|Publication number||US7600533 B2|
|Application number||US 11/837,450|
|Publication date||Oct 13, 2009|
|Filing date||Aug 10, 2007|
|Priority date||Aug 10, 2006|
|Also published as||EP2049283A2, EP2049283A4, EP2049283B1, EP2884141A1, US8141573, US20080035875, US20100025613, WO2008022048A2, WO2008022048A3|
|Publication number||11837450, 837450, US 7600533 B2, US 7600533B2, US-B2-7600533, US7600533 B2, US7600533B2|
|Inventors||Yu-Chong Tai, Po-Jui Chen, Damien C. Rodger, Mark S. Humayun|
|Original Assignee||California Institute Of Technology|
|Export Citation||BiBTeX, EndNote, RefMan|
|Patent Citations (28), Non-Patent Citations (16), Referenced by (25), Classifications (15), Legal Events (5)|
|External Links: USPTO, USPTO Assignment, Espacenet|
This application claims the benefit under 35 U.S.C. 119 to U.S. Provisional Application Ser. No. 60/836,883, filed on Aug. 10, 2006, the contents of which are incorporated herein by reference as though set forth in full.
The U.S. Government has certain rights in this invention pursuant Grant No. EEC0310723, awarded by the National Science Foundation.
The field of the invention relates to microfluidic valves and, more particularly, to micro check valves for use in biomedical and microfluidics applications.
Microfluidic valve devices have been used in various biomedical applications. One known application is to implant micro check valves into an eye to treat glaucoma. Glaucoma is a well known ocular disease that affects millions of people. Persons afflicted with this disease require treatment for life. The disease causes visual field loss and if left untreated, may result in permanent loss of vision, and is a primary cause of blindness in the United States and elsewhere. The exact cause of glaucoma is not known, but it is characterized by pathological changes in the optic disc and nerve fiber of the retina. Studies suggest that development of the disease may be attributable to various factors including elevated intraocular pressure.
The intraocular pressure of a normal eye typically ranges from about 10 to about 21 mm Hg, e.g. about 15 mm Hg. Intraocular pressures of eyes of patients having glaucoma often exceed 21 mm, although glaucoma may be present when intraocular pressures are normal. Elevated intraocular pressures are believed to be responsible for slowly damaging the optic nerve which, in turn, can cause blind spots in the field of vision. Total blindness may occur if the entire optic nerve is destroyed.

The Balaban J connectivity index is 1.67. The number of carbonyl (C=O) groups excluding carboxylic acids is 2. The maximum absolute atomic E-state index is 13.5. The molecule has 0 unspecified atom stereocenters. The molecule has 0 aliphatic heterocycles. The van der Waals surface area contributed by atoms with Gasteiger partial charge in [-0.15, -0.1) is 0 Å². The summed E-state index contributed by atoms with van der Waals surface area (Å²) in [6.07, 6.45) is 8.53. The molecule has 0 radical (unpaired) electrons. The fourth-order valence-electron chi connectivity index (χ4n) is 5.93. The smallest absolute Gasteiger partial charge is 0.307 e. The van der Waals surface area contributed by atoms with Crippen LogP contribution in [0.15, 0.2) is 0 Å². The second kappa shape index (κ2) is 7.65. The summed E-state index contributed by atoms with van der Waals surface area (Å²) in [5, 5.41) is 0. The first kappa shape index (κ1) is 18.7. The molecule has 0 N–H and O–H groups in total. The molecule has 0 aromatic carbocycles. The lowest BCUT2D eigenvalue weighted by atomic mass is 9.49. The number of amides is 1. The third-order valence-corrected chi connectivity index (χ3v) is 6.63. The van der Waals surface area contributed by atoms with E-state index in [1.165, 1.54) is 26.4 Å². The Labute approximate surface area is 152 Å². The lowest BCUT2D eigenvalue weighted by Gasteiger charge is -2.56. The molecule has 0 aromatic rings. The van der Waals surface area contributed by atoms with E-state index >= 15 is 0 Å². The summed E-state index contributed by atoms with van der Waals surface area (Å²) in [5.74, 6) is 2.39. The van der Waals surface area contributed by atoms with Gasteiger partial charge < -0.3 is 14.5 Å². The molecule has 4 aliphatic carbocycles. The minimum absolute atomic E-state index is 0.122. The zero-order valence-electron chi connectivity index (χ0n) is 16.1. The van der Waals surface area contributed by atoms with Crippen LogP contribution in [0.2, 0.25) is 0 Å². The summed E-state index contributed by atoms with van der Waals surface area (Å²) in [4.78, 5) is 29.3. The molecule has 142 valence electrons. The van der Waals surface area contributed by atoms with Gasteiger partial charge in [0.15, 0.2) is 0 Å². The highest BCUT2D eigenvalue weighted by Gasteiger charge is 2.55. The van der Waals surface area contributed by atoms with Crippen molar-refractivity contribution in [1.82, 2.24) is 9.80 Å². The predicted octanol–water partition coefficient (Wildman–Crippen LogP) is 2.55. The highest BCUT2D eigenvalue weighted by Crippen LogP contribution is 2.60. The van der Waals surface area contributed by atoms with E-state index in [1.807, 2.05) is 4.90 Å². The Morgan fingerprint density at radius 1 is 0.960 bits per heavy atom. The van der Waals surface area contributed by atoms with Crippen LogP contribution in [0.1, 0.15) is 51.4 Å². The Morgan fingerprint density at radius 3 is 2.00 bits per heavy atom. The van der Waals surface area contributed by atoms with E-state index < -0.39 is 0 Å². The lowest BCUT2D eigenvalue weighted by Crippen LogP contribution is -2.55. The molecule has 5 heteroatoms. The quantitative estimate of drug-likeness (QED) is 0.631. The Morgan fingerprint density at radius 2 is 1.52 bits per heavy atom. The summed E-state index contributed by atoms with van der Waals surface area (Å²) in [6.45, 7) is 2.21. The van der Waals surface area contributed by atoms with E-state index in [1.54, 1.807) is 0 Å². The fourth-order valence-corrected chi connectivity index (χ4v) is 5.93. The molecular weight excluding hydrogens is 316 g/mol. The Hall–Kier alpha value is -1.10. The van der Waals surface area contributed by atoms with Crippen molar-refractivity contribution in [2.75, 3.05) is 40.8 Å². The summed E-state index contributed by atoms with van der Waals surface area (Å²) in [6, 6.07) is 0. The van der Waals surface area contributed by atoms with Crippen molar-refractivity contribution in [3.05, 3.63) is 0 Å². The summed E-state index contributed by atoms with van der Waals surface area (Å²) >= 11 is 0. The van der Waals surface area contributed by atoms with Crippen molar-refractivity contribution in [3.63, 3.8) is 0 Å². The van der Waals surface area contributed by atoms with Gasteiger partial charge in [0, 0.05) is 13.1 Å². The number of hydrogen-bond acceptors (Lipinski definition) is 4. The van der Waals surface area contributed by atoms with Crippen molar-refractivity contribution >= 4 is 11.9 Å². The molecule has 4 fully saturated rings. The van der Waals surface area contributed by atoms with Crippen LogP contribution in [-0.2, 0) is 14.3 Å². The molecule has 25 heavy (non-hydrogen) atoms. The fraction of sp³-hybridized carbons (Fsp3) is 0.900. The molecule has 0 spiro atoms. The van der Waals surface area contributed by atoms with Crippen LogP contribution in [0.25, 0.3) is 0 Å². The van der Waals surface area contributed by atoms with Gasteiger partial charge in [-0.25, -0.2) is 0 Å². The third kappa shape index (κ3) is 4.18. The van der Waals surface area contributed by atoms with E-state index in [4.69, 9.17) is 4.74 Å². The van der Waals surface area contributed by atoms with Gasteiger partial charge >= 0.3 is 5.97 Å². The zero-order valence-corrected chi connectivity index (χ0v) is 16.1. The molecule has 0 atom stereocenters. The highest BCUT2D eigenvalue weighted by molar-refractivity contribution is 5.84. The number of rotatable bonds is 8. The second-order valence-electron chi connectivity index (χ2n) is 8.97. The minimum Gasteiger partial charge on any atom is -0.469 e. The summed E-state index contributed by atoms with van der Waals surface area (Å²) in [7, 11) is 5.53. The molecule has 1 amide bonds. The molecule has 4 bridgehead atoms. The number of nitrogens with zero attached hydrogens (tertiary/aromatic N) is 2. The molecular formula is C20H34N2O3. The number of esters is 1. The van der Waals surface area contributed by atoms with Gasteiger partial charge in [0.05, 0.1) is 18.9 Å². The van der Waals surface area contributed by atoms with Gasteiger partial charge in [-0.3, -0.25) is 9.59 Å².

It is known to implant devices for draining fluid from the eye in order to reduce intraocular pressure. One known implant device is known as a Molteno® implant. Earlier generation Molteno® implants were non-valved, free-flow implants having a scleral plate to promote formation of a functioning bleb and a tube that extends into the anterior chamber of the eye. The tube allows aqueous humor to flow from the anterior chamber to the plate where it is absorbed. However, these types of ocular implant devices are designed for continuous drainage and, therefore, may result in excessive drainage of fluid. Further, these types of implants do not provide sufficient drainage control. Thus, devices of this type may not be optimal for regulating intraocular pressure.
Another known implant is known as the Ahmed® valve, which is manufactured by New World Medical, Inc. in Rancho Cucamonga, Calif. This valve includes a restrictive element to reduce hypotony issues of certain Molteno® implants. The Ahmed® valve includes a silicone tube attached to a polypropylene body and plate. The valve mechanism includes two silicone elastomer membranes, and the valve is designed to open at a certain threshold pressure (about 8 mm Hg).
The Ahmed® valve, however, may be improved to enhanced regulation of intraocular pressure. Initially, implantation of the Ahmed® valve may be complicated due to the large size of the device. Additionally, implanting the Ahmed® valve requires use of sutures, which is not desirable. Further, the Ahmed® valve involves use of the Venturi effect to reduce flow rate, but does not provide for blockage or flow cut-off at higher pressures. In other words, the Ahmed® valve, like the Molteno® implant, does not allow for “band pass” functionality and is not able to prevent excessive drainage of fluid at high intraocular pressures, e.g., temporary elevated intraocular pressures caused by rubbing or pressing of the eye.